It goes without saying, I'm sure, that I have a particular bias about including science as part of a well-rounded education. It is not enrichment. It should not be an add-on to the curriculum, or something taught as filler when the teacher finds some time. I also believe that science becomes even more important in high-poverty areas because it provides students with background experiences as the basis for literacy. It is the concrete which allows teachers to tie on abstract words and symbols. It forms the foundation for students to make personal connections and have something to write about.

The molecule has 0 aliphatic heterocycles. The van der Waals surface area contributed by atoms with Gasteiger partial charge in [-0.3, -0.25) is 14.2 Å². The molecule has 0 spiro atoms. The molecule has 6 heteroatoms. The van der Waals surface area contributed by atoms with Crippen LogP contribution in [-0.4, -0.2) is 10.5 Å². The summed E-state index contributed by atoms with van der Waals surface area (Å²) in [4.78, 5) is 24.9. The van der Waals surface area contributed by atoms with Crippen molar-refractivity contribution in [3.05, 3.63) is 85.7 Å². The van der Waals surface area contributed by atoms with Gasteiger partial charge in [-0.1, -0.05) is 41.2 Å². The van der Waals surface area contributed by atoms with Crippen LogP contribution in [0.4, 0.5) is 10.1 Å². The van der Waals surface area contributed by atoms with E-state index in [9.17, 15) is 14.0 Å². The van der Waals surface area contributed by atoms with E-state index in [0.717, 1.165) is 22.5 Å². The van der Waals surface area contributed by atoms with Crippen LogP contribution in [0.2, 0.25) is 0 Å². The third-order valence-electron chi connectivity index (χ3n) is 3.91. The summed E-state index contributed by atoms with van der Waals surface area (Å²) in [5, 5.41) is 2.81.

An area school is more or less eliminating everything which is not reading or math from the school day. Student achievement is poor. A great number of kids are not reading at grade level by 3rd grade (after which time, they never ever catch up according to the research). It would seem to make sense that spending even more than the 120 minutes per day set aside now for reading might be necessary. We need a literate society. If students are going to be able to break the cycle of poverty their families are in, they need basic reading and numeracy skills in order to have more higher education and job options. I understand that children who can't read will struggle with everything else.